Phil Dave, 21, is a computer technician in a family-run business in north London. Earning £21,000 a year, Phil has what he thinks are modest expectations - he'd like to retire at 65 on an annual income worth around £36,000 and in the shorter term to get on the property ladder. Above all, he wants to have a comfortable standard of living.
Phil has not yet started paying into a pension and, for now, has no significant savings or investments, though he does have a savings account with his bank.
As for property, Phil still lives with his parents, but he does make a monthly contribution towards the family's housing expenses. The good news is that he has no debts, but while he regularly tries to put money aside in his savings account, he rarely seems to have much spare cash at the end of each month. He also points out that he has a "cautious" attitude to risk.
We asked three independent financial advisers for their help: Anna Bowes, of AWD Chase de Vere; Patrick Connolly, of Towry Law JS&P; and Philippa Gee, of Torquil Clark.
Case notes: Phil Dave, 21, computer technician, north London
Salary: £21,000 a year; a monthly take-home of £1,200.
Savings: Small amount of savings with bank
Property: None. Phil lives with his parents but wants to buy.
Monthly outgoings: £600 on general living; £100 on entertainment and incidentals.
Phil's big advantage is his young age, says Bowes, because he has plenty of time to achieve his financial goals. Right now, he is in an enviable position. He has a regular income and no major financial obligations - a great foundation on which to build. And at £21,000 a year, Phil's income seems to comfortably cover his outgoings
On the other hand, Phil's stated monthly income is around £1,200 and he says he is only spending £700. So where is the rest of his money going? Gee says his first step towards saving should be to carefully analyse his spending, by keeping a money diary. Once he has a clearer picture of his outgoings, he can start trying to identify opportunities for cutting back. Could he, for example, find a cheaper mobile phone contract?
Once he has freed up cash, it's a question of identifying the best savings products. Cash individual savings accounts (Isas) are a good option, because interest is tax-free, but for a basic-rate taxpayer such as Phil, a monthly savings account currently offers better rates, adds Gee.
HSBC, for example, will pay 8 per cent on the first £250 he saves each month. Her final tip is for Phil to withdraw a fixed sum in cash every week - that way he will know exactly how much he is spending.
Bowes also likes regular savings account deals. Alliance & Leicester (A&L) is offering a fixed interest rate of 12 per cent for a year, she points out, while Ipswich Building Society's Target Saver currently pays 8.25 per cent - unlike A&L, it doesn't require savers to open a current account.
Phil has sufficient disposable income to be able to start putting some of it towards planning for longer-term goals. He would like to own a house one day, yet he is worried about the cost of future mortgage repayments and, therefore, reluctant to make any financial commitments.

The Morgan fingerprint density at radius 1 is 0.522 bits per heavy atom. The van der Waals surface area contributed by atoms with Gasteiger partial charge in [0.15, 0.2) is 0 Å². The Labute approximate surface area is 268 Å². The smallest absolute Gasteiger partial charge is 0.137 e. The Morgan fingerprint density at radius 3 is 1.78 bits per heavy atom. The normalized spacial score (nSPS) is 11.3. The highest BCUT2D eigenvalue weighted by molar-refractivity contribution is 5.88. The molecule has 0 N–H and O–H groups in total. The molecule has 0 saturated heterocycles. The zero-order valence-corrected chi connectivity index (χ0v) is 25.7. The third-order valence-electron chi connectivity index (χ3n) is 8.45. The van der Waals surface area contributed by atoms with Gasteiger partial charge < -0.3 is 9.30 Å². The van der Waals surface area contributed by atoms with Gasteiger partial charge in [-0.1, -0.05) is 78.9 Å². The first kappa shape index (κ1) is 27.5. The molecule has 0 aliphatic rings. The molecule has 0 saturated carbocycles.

Such anxiety is understandable, but Phil needs to adopt a more realistic attitude, says Patrick Connolly - taking some financial risks is unavoidable if Phil wants to own a house, get married and have children. He suggests mini-cash ISAs - where he can invest up to £3,000 a year - as a good start for a fund set up to eventually finance a deposit, as they will allow him instant access to his money.
With a stable income, Phil should make some pension provision for the future. But he needs to bear in mind that in 45 years' time, when he hopes to retire, his desired income of £36,000 a year will be worth very little due to annual inflation, adds Bowes.
If he projects this amount forward, taking annual inflation into account, his target will amount to more than £136,000. If Phil wants to achieve this sort of pension, he should start investing around £325 a month and increase these payments in line with inflation - probably not an option.
Gee worries that Phil's expectations are too optimistic, given that he wants to retire on an income over 50 per cent more than his current earnings, even though he has not made any pension contributions. She says the most flexible way to establish a pension is to set up a stakeholder plan, as these products offer competitive charges and transparency.
The downside to this arrangement is that the money will be inaccessible before retirement age, which is why a balance between short-term and long-term planning is essential. Pension companies such as Friends Provident and Standard Life are worth considering, she adds. Phil should start with paying a monthly amount of £100, which he should increase when his earnings go up.
As he gets older, Phil's income will rise, but so will his financial commitments, Connolly warns. He recommends a combination of pensions, ISAs and mini stocks and shares. As a cautious investor, Phil may feel happier with selecting a range of different asset classes, including shares, fixed interest and property. Funds will be the best way to get this exposure.Reuse content